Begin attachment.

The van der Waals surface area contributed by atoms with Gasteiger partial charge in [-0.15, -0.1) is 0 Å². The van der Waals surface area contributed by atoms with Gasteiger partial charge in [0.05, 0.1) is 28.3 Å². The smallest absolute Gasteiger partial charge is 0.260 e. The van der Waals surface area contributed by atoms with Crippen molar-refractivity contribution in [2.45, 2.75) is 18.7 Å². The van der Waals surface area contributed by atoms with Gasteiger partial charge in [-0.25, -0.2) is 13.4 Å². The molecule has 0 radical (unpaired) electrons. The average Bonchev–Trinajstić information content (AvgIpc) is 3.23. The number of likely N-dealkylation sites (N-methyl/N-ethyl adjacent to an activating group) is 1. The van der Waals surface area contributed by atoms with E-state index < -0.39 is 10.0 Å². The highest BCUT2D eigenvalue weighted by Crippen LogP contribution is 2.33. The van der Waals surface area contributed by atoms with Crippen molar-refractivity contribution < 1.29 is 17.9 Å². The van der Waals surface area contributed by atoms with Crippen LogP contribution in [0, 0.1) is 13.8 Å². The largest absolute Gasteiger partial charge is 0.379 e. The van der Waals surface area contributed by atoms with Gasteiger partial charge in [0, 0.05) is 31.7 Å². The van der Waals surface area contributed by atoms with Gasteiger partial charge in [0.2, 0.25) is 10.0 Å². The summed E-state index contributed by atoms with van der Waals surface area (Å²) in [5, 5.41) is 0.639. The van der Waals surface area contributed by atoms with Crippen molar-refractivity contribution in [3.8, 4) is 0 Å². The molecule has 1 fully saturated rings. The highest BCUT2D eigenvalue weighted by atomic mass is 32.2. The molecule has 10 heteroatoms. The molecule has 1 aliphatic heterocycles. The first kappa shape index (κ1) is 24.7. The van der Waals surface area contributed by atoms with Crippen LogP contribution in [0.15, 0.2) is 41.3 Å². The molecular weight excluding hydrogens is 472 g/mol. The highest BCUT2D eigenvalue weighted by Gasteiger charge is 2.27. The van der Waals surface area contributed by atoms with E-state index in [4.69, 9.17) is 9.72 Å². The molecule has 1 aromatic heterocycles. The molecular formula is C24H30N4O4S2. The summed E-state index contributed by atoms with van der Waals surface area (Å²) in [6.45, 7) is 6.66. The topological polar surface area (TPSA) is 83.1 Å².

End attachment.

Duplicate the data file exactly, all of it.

The van der Waals surface area contributed by atoms with Gasteiger partial charge in [-0.15, -0.1) is 0 Å². The van der Waals surface area contributed by atoms with Gasteiger partial charge in [0.05, 0.1) is 28.3 Å². The smallest absolute Gasteiger partial charge is 0.260 e. The van der Waals surface area contributed by atoms with Crippen molar-refractivity contribution in [2.45, 2.75) is 18.7 Å². The van der Waals surface area contributed by atoms with Gasteiger partial charge in [-0.25, -0.2) is 13.4 Å². The molecule has 0 radical (unpaired) electrons. The average Bonchev–Trinajstić information content (AvgIpc) is 3.23. The number of likely N-dealkylation sites (N-methyl/N-ethyl adjacent to an activating group) is 1. The van der Waals surface area contributed by atoms with E-state index < -0.39 is 10.0 Å². The highest BCUT2D eigenvalue weighted by Crippen LogP contribution is 2.33. The van der Waals surface area contributed by atoms with Crippen molar-refractivity contribution < 1.29 is 17.9 Å². The van der Waals surface area contributed by atoms with Crippen LogP contribution in [0, 0.1) is 13.8 Å². The largest absolute Gasteiger partial charge is 0.379 e. The van der Waals surface area contributed by atoms with Gasteiger partial charge in [0, 0.05) is 31.7 Å². The van der Waals surface area contributed by atoms with Gasteiger partial charge in [0.2, 0.25) is 10.0 Å². The summed E-state index contributed by atoms with van der Waals surface area (Å²) in [5, 5.41) is 0.639. The van der Waals surface area contributed by atoms with Crippen molar-refractivity contribution in [3.8, 4) is 0 Å². The molecule has 1 fully saturated rings. The highest BCUT2D eigenvalue weighted by atomic mass is 32.2. The molecule has 10 heteroatoms. The molecule has 1 aliphatic heterocycles. The first kappa shape index (κ1) is 24.7. The van der Waals surface area contributed by atoms with Crippen LogP contribution in [0.15, 0.2) is 41.3 Å². The molecular weight excluding hydrogens is 472 g/mol. The highest BCUT2D eigenvalue weighted by Gasteiger charge is 2.27. The van der Waals surface area contributed by atoms with E-state index in [4.69, 9.17) is 9.72 Å². The molecule has 1 aromatic heterocycles. The molecular formula is C24H30N4O4S2. The summed E-state index contributed by atoms with van der Waals surface area (Å²) in [6.45, 7) is 6.66. The topological polar surface area (TPSA) is 83.1 Å².